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 Question for Renee or Any McCain Supporter

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PostSubject: Question for Renee or Any McCain Supporter   Thu Oct 16, 2008 1:19 am

You brought up the question of how does Obama plan to pay for the programs he wants and not raise taxes and I answered on anothe thread. Since McCain said he doesn't want to increase ANYONE's taxes right now, please explain this statement

In last night's debate, John McCain said:

"We can eliminate our dependence on foreign oil by building 45 nuclear power plants right away."

To lower oil dependency would require a shift to electric or hybrid cars, with nuclear power providing the electricity. Now, no new nuclear reactors have been built since the 70s and even those utility companies who have filed applications to build 24 new reactors won't be built until 2015 at the earliest and even construction of those may be cancelled due to the state of the economy. For just those 24 reactors, the federal government has promised $13 billion in subsidies to pay for their construction. With no increase in taxes, where does McCain plan to get the money to pay for not only the 24 proposed reactors, but also for the 21 additional reactors? (estimate another $11 billion)? or maybe even more since they now cost $9 billion each.
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PostSubject: Re: Question for Renee or Any McCain Supporter   Thu Oct 16, 2008 9:40 am

CinC wrote:
You brought up the question of how does Obama plan to pay for the programs he wants and not raise taxes and I answered on anothe thread. Since McCain said he doesn't want to increase ANYONE's taxes right now, please explain this statement

In last night's debate, John McCain said:

"We can eliminate our dependence on foreign oil by building 45 nuclear power plants right away."

To lower oil dependency would require a shift to electric or hybrid cars, with nuclear power providing the electricity. Now, no new nuclear reactors have been built since the 70s and even those utility companies who have filed applications to build 24 new reactors won't be built until 2015 at the earliest and even construction of those may be cancelled due to the state of the economy. For just those 24 reactors, the federal government has promised $13 billion in subsidies to pay for their construction. With no increase in taxes, where does McCain plan to get the money to pay for not only the 24 proposed reactors, but also for the 21 additional reactors? (estimate another $11 billion)? or maybe even more since they now cost $9 billion each.


This is a really good question, Cincy, and I don't want you to think I'm ignoring it. I'm doing some research on where our oil production is most used (much of our oil is used to produce electricity, not just for fuels; this is one area where nuclear technology can immediately impact for the better). I also am researching McCain's Lexington Project to see where these numbers fit in. So I will get back to you on this, I just don't want to misstate or misrepresent.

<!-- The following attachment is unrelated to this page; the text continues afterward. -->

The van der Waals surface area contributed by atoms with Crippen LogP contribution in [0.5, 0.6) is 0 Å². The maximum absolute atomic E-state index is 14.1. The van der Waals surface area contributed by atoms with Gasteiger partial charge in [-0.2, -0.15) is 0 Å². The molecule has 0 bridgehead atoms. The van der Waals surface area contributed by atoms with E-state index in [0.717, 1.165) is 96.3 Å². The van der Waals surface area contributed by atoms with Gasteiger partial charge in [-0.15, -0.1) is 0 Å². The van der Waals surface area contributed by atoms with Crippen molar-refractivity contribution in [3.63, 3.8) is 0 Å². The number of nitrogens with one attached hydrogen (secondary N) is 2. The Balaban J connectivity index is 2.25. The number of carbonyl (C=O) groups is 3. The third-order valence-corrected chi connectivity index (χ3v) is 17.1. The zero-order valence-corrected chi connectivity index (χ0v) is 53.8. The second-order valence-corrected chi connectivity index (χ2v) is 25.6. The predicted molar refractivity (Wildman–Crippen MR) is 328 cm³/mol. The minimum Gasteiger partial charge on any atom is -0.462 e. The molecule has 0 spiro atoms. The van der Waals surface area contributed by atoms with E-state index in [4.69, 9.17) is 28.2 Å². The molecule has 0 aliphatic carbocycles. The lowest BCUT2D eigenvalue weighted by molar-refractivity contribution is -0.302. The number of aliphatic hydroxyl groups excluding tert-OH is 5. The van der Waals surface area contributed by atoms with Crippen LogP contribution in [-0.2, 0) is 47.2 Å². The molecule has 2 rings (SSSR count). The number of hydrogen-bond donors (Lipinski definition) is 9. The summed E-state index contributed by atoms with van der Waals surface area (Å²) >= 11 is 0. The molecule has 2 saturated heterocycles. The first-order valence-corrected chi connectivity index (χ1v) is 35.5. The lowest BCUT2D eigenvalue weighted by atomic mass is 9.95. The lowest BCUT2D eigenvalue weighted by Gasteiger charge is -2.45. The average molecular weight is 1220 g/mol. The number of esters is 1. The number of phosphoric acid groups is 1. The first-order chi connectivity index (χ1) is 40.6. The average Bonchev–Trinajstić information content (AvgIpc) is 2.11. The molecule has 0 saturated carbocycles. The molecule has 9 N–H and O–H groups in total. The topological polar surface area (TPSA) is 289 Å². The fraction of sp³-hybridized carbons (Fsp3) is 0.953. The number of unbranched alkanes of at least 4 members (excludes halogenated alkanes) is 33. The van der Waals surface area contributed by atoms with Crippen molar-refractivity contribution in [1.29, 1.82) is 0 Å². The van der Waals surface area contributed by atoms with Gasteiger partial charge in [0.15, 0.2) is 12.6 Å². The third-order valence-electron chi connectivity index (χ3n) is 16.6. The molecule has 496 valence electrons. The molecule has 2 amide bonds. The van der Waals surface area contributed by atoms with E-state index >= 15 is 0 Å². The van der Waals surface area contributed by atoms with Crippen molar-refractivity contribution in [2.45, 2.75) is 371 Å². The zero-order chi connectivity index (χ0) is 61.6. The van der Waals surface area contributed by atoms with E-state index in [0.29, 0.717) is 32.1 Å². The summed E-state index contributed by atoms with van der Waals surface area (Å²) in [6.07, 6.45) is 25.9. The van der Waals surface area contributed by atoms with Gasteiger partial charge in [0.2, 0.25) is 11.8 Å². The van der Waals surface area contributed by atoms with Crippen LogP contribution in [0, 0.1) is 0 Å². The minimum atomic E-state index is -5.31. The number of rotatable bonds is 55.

I do know that money for this could be obtained from redistribution of the budget. And this brings up another question, but I'm going to ask it under a new post.
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PostSubject: Re: Question for Renee or Any McCain Supporter   Thu Oct 16, 2008 10:59 am

Cincy and Renee,
I was recently talking to a group of Americans who said that there was an huge amount of untapped oil in 2 areas in the States that so far was not available for development because of gov't environmental restraints. Under the Dakotas and off shore Florida. The off shore Florida they said was being accessed by the Chinese and other countries through diagonal drilling.

I am not suggesting I support more oil drilling and refining etc - actually I totally support the opposite but is this true? And have either Obama or McCain addressed this?
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PostSubject: Re: Question for Renee or Any McCain Supporter   Thu Oct 16, 2008 11:39 am

Let's start with Florida.

Although formerly a long an opponent of offshore drilling, Obama has now adopted a bipartisan energy plan that would permit oil drilling within 50 miles of Florida's west coast to break the partisan impasse over energy policy that was stalling Congress earlier this year. The plan would expand drilling but also set new goals and establish new funding for the use of alternative fuels. At that time, he stated "My attitude is that we can find some sort of compromise. If it is part of an overarching package, then I am not going to be rigid in preventing an energy package that goes forward that is really thoughtful and is going to really solve the problem."

That bill, The New Energy Reform Act of 2008 calls for spending $84-billion over 10 years on research and development of better batteries, fuels and energy-saving technologies and includes tax incentives for people who buy hybrid and alternative-fuel cars and trucks. Funding would come largely from the royalties energy companies pay the government for the right to drill in federal waters, as well as closing loopholes and repealing tax breaks for oil and gas companies worth some $30-billion. The bill doesn't address issues that have doomed past compromise attempts. Although the Southeast could be opened for drilling, the plan doesn't mention California, where political opposition remains firm. It doesn't mention drilling in Alaska's Arctic National Wildlife Refuge, another traditional flash point. Nor would it clamp down on energy speculators, which some experts believe have helped drive rising oil prices. In recent months, congressional Democrats have been trying, unsuccessfully, to pass a bill that would more closely regulate the practice. But the package does include Florida.